Abstract: The assembly of the Escherichia coli ribosome has been widely studied and characterized in vitro. Despite this, ribosome biogenesis in living cells is only partly understood because assembly is coupled with transcription, modification and processing of the pre-ribosomal RNA. We present a method for footprinting and isolating pre-rRNA as it is synthesized in E. coli cells. Pre-rRNA synthesis is synchronized by starvation, followed by nutrient upshift. RNA synthesized during outgrowth is metabolically labeled to facilitate isolation of recent transcripts. Combining this technique with two in vivo RNA probing methods, hydroxyl radical and DMS footprinting, allows the structure of nascent RNA to be probed over time. Together, these can be used to determine changes in the structures of ribosome assembly intermediates as they fold in vivo.
Figure 3 from Hulscher et al: Apparatus for X-ray footprinting of live cultures (a) Schematic showing the flow of liquid culture past the X-ray beam and into a fraction collector. A syringe pumo is used to dispense nutrients into the culture at the desired time. A MSD pump displaces culture through a capilary flow cell in the path of the X-ray bean, at flow rates up to 5 mL/min. The X-ray dose depends on the flow rate, the length of tubing exposed to the beam (horizontal shift), and the X-ray flux density of the beam itself. The esposed culture is colelcted in 0.75 - 1 mL fractions. (b) Photograph of apparatus at NSLS X2BC. The X-Ray beam pope is pointint toward the fron of the image.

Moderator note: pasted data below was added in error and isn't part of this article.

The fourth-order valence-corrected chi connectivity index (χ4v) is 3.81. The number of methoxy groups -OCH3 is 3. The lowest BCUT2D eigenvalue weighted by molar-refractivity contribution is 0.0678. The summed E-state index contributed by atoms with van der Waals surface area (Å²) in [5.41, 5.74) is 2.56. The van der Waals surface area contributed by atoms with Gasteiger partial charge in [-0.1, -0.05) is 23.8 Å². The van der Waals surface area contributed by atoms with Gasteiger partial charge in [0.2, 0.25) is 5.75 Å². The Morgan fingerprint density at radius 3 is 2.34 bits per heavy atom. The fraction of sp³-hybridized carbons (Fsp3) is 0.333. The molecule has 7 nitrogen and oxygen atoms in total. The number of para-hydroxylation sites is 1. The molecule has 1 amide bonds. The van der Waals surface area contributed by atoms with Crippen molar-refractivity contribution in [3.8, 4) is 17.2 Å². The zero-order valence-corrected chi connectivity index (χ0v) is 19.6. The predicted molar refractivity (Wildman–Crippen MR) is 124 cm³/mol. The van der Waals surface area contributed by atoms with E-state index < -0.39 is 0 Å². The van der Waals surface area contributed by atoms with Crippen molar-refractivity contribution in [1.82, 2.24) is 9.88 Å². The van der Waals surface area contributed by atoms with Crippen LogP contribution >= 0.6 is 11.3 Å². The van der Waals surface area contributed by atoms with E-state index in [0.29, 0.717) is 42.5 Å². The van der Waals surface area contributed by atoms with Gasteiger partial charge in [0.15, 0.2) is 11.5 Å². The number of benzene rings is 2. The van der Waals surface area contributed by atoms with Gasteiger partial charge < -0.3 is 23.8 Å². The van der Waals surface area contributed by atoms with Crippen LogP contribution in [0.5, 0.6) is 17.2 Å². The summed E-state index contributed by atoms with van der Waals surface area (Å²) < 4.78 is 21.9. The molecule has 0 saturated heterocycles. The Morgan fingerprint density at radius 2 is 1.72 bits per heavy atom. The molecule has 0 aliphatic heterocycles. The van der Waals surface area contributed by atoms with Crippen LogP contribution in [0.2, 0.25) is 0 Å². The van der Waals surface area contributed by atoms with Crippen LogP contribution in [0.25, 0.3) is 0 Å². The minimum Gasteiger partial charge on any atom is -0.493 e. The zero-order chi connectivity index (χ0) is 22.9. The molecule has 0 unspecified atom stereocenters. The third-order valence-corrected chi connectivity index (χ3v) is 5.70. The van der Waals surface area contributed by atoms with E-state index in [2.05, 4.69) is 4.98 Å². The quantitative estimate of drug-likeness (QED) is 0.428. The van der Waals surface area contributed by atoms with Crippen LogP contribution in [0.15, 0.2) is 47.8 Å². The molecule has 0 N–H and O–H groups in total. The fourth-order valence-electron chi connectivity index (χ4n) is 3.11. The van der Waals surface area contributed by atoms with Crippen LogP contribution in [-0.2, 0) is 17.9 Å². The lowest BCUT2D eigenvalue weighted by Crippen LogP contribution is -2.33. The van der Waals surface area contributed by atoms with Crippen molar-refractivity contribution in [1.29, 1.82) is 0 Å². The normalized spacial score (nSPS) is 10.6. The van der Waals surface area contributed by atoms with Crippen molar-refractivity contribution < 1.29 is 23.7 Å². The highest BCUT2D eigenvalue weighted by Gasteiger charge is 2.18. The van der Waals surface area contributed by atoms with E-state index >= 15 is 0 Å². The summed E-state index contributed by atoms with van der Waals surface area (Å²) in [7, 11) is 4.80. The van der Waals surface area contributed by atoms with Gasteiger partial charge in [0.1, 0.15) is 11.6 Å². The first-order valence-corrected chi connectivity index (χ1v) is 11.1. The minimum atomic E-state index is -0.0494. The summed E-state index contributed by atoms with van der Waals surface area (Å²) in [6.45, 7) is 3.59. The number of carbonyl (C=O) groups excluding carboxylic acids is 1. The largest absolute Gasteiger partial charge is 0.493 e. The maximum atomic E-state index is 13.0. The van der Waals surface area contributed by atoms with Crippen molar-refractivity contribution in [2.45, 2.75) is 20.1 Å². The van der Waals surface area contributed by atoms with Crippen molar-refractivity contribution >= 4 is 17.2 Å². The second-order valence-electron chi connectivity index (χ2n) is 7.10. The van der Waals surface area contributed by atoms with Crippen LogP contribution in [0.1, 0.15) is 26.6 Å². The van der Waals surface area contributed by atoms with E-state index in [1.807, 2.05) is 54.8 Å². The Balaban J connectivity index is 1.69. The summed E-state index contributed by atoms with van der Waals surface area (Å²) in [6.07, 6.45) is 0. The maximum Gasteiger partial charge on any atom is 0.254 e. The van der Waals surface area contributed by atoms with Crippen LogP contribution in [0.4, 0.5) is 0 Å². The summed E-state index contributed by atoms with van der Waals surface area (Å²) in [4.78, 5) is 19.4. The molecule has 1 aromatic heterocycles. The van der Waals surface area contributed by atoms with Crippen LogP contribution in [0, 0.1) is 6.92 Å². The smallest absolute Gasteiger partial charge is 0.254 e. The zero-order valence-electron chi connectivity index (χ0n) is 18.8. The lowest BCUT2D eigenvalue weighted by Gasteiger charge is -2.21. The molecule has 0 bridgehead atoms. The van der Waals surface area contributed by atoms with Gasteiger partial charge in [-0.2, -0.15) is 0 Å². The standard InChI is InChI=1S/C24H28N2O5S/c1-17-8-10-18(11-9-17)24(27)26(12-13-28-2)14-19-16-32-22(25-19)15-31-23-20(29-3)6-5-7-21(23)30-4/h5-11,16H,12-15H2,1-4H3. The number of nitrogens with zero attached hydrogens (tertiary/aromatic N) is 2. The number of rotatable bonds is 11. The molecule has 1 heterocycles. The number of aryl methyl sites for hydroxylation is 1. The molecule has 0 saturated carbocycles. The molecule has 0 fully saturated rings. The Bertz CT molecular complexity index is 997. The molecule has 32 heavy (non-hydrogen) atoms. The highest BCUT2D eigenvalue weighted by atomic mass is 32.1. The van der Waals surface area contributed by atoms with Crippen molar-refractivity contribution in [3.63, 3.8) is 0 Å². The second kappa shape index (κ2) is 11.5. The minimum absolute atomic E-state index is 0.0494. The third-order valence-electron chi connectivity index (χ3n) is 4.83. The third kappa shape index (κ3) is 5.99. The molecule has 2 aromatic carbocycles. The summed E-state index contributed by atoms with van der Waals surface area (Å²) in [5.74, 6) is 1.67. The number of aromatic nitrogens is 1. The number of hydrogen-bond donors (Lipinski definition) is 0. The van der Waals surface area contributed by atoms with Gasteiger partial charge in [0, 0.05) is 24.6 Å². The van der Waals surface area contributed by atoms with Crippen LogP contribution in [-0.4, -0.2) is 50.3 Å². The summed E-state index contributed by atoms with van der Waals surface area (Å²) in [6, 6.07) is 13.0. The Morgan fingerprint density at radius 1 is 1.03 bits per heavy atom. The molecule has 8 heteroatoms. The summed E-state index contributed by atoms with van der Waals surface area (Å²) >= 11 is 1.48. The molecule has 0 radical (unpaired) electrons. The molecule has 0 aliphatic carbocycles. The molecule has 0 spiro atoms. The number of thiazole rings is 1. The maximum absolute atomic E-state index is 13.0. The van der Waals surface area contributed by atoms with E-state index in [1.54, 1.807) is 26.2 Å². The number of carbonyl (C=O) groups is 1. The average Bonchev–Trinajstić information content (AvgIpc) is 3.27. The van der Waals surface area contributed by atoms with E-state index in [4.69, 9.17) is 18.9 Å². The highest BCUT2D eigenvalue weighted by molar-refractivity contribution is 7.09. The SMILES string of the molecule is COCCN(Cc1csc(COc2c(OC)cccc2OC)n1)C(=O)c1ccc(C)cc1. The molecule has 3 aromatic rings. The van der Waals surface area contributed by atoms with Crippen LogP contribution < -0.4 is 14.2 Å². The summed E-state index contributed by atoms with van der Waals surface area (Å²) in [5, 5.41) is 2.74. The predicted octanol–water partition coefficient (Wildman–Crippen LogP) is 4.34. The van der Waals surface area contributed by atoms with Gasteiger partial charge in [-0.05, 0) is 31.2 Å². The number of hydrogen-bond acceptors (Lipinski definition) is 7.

Results from: Hulscher RM, Bohon J, Rappé MC, Gupta S, D'Mello R, Sullivan M, Ralston CY, Chance MR, Woodson SA. Probing the structure of ribosome assembly intermediates in vivo using DMS and hydroxyl radical footprinting. Methods. 2016 Jul 1; 103:49-56. doi: 10.1016/j.ymeth.2016.03.012. Epub 2016 Mar 22. PMCID: PMC4921310.